Roundup: Airlines seek November trial date for merger; unemployment aid applications rise to 336K; more
US Airways, American want November trial date for merger
US Airways and American Airlines said on Thursday that they want a Nov. 12 court date to argue their case for a merger in front of a judge, but the Department of Justice wants to schedule the trial next year. A federal judge will ultimately make the scheduling decision. US Airways CEO Doug Parker told employees in a message that the company is trying to get to court as quickly as possible to fight the Justice Department. “Along with our colleagues at American Airlines, we are looking forward to proving in a court what all of us have known all along — that this merger is good for competition and, as a result, extremely good for consumers,” said Parker. The Justice Department shocked US Airways and American executives when it sued last week to block the merger on antitrust grounds, saying the combination would drive up ticket prices and fees for fliers by eliminating competition.
Jobless applications rise to 336,000
The number of Americans applying for unemployment benefits rose last week after reaching the lowest level in 5 1⁄2 years. But the broader trend suggests companies are laying off fewer workers and could step up hiring in the months ahead. The Labor Department said on Thursday that applications for first-time benefits rose 13,000 to a seasonally adjusted 336,000 in the week ending Aug. 17. That's up from 323,000 in the previous week, which was the lowest since January 2008. The four-week average, which smooths week-to-week fluctuations, fell by 2,250 to 330,500. That's the sixth straight decline and the lowest for the average since November 2007. At the depths of the recession in March 2009, applications numbered 670,000.
More problems plague MarkWest plant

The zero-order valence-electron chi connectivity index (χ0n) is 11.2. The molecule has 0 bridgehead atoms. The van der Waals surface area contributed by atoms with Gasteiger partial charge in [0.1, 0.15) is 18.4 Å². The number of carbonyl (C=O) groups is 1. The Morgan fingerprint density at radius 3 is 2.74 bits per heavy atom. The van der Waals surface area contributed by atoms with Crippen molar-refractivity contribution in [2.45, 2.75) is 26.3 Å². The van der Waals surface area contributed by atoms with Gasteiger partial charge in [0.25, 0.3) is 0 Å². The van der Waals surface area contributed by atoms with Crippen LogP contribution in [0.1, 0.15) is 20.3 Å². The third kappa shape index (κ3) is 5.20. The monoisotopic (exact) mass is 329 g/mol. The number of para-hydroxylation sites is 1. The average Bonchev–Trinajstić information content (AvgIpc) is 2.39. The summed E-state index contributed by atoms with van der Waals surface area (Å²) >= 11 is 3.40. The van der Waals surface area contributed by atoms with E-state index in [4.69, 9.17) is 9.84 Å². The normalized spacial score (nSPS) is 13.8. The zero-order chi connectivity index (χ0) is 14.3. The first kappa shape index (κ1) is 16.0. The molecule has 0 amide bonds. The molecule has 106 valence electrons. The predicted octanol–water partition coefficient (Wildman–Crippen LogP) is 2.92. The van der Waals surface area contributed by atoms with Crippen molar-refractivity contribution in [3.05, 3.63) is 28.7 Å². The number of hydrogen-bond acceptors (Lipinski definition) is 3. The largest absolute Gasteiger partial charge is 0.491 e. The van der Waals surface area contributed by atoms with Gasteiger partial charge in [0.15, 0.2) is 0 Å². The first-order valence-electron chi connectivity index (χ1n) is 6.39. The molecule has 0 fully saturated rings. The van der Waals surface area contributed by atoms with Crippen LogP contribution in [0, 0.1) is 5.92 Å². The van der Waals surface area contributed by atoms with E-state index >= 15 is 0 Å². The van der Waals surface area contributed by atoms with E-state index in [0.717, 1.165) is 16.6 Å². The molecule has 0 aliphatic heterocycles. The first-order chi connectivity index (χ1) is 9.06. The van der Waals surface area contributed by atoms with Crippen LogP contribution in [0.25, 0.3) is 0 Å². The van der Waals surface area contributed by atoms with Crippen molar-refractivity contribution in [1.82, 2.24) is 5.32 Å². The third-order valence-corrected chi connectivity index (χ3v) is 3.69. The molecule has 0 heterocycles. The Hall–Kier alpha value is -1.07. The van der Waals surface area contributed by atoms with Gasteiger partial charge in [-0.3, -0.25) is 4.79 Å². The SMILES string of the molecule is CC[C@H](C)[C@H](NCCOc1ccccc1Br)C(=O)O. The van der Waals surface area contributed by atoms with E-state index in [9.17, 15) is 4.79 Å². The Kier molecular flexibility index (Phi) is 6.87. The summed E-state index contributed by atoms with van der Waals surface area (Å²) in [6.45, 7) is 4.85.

MarkWest Energy Partners LP had a “system disruption” and lost power at its Washington County gas processing plant on Thursday, the latest in a string of issues at the plant. Department of Environmental Protection officials were investigating the incident, an agency spokesman said. It happened at the same time the company is negotiating with the agency about how quickly to fix repeated emissions of black smoke from the plant in Chartiers, a problem the company is likely to get fined for, according to the DEP. Company spokesman Robert McHale did not say what triggered the problems, but did write in an email that the smoke from the plant was a sign the emergency flare worked as it's supposed to. The company has brought in outside experts and engineering consultants to fix the ongoing problems, he said. The work will require custom manufacturing “and may take some time to fully test and implement,” he said.
30-year mortgage loan jumps to 4.58%
Average U.S. rates for fixed mortgages rose this week to their highest levels in two years, driven by heightened speculation that the Federal Reserve will slow its bond purchases later this year. Mortgage buyer Freddie Mac said on Thursday that the average rate on the 30-year loan jumped to 4.58 percent, up from 4.40 percent last week. The average on the 15-year fixed loan rose to 3.60 percent from 3.44 percent. Both averages are the highest since July 2011. Rates have risen more than a full percentage point since May. The spike last week occurred after more Fed members signaled they could be open to reducing the bond purchases as early as September. The purchases have helped keep long-term interest rates low, including mortgage rates. Despite the increase, mortgage rates remain low by historical standards. And recent reports suggest the jump in rates has yet to sap the housing recovery's momentum.
AK Steel settles air pollution violations
AK Steel Corp. is paying a $1.6 million civil penalty to resolve air pollution violations that occurred at its now-closed coke plant in Ashland. The settlement calls for AK Steel to spend at least $2 million to improve emissions at its Ashland West Works facility. The West Chester, Ohio, company said in a statement on Wednesday that the settlement was reached “without admission of the alleged violations by AK Steel.” Robert Dreher of the Justice Department's Environment and Natural Resources Division says the settlement holds AK accountable for years of violations at the plant. AK Steel closed the coke plant in June 2011.
— Staff and wire reports